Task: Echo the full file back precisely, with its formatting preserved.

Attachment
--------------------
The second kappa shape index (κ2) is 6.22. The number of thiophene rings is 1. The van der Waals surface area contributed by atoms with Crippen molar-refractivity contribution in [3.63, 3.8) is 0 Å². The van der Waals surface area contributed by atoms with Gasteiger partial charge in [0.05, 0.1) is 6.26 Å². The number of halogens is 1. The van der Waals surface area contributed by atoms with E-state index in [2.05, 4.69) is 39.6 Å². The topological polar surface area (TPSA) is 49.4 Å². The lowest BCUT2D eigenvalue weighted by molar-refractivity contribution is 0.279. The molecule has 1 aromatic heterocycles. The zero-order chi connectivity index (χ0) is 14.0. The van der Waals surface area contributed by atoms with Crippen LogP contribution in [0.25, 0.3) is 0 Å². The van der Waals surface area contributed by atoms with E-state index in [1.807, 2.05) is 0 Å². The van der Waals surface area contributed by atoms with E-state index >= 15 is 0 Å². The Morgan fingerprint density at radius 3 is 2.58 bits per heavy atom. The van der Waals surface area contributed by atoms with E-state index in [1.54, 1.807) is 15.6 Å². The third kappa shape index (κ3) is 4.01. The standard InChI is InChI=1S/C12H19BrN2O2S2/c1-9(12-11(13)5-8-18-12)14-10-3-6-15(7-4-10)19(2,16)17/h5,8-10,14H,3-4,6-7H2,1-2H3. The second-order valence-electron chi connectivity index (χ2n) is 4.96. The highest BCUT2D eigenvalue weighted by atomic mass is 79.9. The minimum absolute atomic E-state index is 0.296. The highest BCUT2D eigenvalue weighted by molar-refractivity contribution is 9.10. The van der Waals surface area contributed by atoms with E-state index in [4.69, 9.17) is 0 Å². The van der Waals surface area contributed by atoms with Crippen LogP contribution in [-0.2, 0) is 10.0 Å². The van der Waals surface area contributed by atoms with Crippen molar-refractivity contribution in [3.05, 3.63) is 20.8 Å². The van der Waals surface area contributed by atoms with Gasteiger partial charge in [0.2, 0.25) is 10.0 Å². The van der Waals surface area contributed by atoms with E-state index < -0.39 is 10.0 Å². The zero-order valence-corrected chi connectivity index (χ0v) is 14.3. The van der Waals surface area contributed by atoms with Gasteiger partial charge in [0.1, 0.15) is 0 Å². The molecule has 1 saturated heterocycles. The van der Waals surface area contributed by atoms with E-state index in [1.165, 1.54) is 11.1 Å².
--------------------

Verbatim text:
The second kappa shape index (κ2) is 6.22. The number of thiophene rings is 1. The van der Waals surface area contributed by atoms with Crippen molar-refractivity contribution in [3.63, 3.8) is 0 Å². The van der Waals surface area contributed by atoms with Gasteiger partial charge in [0.05, 0.1) is 6.26 Å². The number of halogens is 1. The van der Waals surface area contributed by atoms with E-state index in [2.05, 4.69) is 39.6 Å². The topological polar surface area (TPSA) is 49.4 Å². The lowest BCUT2D eigenvalue weighted by molar-refractivity contribution is 0.279. The molecule has 1 aromatic heterocycles. The zero-order chi connectivity index (χ0) is 14.0. The van der Waals surface area contributed by atoms with Crippen LogP contribution in [0.25, 0.3) is 0 Å². The van der Waals surface area contributed by atoms with E-state index in [1.807, 2.05) is 0 Å². The van der Waals surface area contributed by atoms with E-state index >= 15 is 0 Å². The Morgan fingerprint density at radius 3 is 2.58 bits per heavy atom. The van der Waals surface area contributed by atoms with E-state index in [1.54, 1.807) is 15.6 Å². The third kappa shape index (κ3) is 4.01. The standard InChI is InChI=1S/C12H19BrN2O2S2/c1-9(12-11(13)5-8-18-12)14-10-3-6-15(7-4-10)19(2,16)17/h5,8-10,14H,3-4,6-7H2,1-2H3. The second-order valence-electron chi connectivity index (χ2n) is 4.96. The highest BCUT2D eigenvalue weighted by atomic mass is 79.9. The minimum absolute atomic E-state index is 0.296. The highest BCUT2D eigenvalue weighted by molar-refractivity contribution is 9.10. The van der Waals surface area contributed by atoms with E-state index in [4.69, 9.17) is 0 Å². The van der Waals surface area contributed by atoms with Crippen LogP contribution in [-0.2, 0) is 10.0 Å². The van der Waals surface area contributed by atoms with Crippen molar-refractivity contribution in [3.05, 3.63) is 20.8 Å². The van der Waals surface area contributed by atoms with Gasteiger partial charge in [0.2, 0.25) is 10.0 Å². The van der Waals surface area contributed by atoms with E-state index < -0.39 is 10.0 Å². The zero-order valence-corrected chi connectivity index (χ0v) is 14.3. The van der Waals surface area contributed by atoms with Gasteiger partial charge in [0.1, 0.15) is 0 Å². The molecule has 1 saturated heterocycles. The van der Waals surface area contributed by atoms with E-state index in [1.165, 1.54) is 11.1 Å².